Reviewby Rebecca Silverman,
Happy Sugar Life
Sato's lovely life with Shio is becoming harder and harder to maintain. Not only is Shio's brother looking harder than ever for his lost sibling, Taiyo is growing more desperate to see the last pure being in order to try to get his life back on track and the teacher Sato used to dispose of “garbage” is increasingly less willing to let things lie. When Shoko, Sato's best friend, starts to question what's really going on in her friend's life, things come to a head, and steps that can't be revoked are taken…Although as we learn about the tragic pasts of both girls, it starts to look like maybe those steps were already taken a long time ago.
In a review of an earlier volume, I said that the characters in Tomiyaki Kagisora's Happy Sugar Life weren't broken, just twisted to the breaking point. That still holds true (although right now they're so twisted that you can hear the creak of something about to snap), but the question of how that happened is still up in the air. Or at least it was – these volumes provide us with some concrete answers about what happened to Shio, Sato and Asahi, filling in blanks that have made truly getting a handle on them difficult.
None of the answers, if we think about it, are all that surprising, although like with everything else in this series there is a kink in the chain we thought we were starting to understand. Asahi's issue is perhaps a little more black-and-white than Sato's, although not as clear-cut as Taiyo's, whose sexual abuse created a phobia of adult women in him. As we could have guessed from earlier volumes, Asahi's problems started at home, with his abusive family, but what we learn now is that the abuse took more than one form. Long before the children were born, their mother was an innocent high school first-year. One day, on her way home from school, she ran into the man who would become their father in a relatively literal sense. He took advantage of both that and her innocence to rape her, and she later found herself pregnant. When her parents found out what happened and tried to get justice, they allowed themselves to be swayed by her rapist's father, a wealthy man who convinced them that having the two teens marry was the best solution.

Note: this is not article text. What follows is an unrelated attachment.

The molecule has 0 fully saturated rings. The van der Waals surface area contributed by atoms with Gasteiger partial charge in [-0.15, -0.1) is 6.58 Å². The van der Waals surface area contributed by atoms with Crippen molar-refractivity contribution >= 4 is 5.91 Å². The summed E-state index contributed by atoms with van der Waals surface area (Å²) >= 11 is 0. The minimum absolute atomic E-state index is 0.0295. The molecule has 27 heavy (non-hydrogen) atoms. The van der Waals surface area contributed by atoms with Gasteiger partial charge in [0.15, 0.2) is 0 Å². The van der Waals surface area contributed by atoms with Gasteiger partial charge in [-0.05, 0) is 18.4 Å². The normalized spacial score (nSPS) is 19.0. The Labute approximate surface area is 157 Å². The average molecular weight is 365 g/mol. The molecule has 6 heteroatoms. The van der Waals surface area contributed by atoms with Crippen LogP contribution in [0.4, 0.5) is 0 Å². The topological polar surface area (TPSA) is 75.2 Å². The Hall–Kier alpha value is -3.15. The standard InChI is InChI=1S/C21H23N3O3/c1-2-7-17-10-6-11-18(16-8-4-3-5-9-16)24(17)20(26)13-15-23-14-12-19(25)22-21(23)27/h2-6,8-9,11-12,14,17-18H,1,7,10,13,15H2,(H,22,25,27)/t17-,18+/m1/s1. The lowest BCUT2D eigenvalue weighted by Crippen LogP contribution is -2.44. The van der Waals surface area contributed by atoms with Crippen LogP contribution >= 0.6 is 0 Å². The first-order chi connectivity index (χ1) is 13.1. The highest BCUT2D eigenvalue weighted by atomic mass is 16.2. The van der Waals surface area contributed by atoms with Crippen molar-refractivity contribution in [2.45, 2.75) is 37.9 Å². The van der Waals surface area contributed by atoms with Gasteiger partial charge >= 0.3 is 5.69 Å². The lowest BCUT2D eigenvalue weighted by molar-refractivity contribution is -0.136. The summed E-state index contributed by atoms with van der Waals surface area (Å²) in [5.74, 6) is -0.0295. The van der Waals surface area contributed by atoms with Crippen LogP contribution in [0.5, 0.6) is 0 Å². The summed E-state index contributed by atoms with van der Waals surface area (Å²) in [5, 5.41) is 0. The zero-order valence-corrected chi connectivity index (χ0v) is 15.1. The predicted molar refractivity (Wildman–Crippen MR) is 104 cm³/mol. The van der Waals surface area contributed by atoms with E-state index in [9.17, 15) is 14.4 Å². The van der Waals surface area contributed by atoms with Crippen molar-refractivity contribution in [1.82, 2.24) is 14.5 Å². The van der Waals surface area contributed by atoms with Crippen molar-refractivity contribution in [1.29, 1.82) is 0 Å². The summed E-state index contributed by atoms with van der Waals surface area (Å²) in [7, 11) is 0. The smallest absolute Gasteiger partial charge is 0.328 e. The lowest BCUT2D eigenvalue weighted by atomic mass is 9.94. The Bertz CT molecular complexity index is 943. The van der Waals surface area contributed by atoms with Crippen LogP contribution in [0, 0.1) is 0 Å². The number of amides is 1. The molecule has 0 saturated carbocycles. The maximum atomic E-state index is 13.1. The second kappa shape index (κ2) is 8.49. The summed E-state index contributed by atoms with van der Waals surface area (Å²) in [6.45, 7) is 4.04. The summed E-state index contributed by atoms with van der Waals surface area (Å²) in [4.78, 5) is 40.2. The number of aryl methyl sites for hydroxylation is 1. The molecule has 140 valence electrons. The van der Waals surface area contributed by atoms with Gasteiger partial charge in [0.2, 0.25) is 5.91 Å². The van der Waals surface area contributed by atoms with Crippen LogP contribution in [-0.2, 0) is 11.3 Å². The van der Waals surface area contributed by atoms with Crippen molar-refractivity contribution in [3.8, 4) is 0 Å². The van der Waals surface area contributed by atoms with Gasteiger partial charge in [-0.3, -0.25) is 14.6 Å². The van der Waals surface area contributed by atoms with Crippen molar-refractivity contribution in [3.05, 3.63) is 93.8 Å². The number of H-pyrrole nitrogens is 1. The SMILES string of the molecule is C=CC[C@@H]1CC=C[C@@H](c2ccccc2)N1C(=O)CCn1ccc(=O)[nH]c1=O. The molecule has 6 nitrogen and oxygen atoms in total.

When we see the story from the mother's perspective in volume seven, we understand more than when we're limited to Asahi's point of view earlier. In his eyes, their father was a physical abuser, and in order to save herself and her daughter, Asahi and Shio's mother left, but only taking Shio with her. Why she might have done this has many potential answers: she feared that her husband would sexually abuse their daughter, she thought she had a better chance of a clear getaway with only the younger child in tow, she worried that her son would turn into his father. That she later slipped down the same slope her husband did indicates that her own mental health wasn't the best, but what's most striking about Asahi's situation is that for him, his sister represents almost the exact same thing that she does for both Sato and Taiyo: purity and safety. Shio is the blameless party, and in his mind, she remains untouched by any of the abuse that existed around her. It never occurs to Asahi that Shio might also suffer from what happened to them, or that she might also be shaped by it; in his eyes, Shio is his one salvation, and by reuniting with her, all problems will miraculously be solved.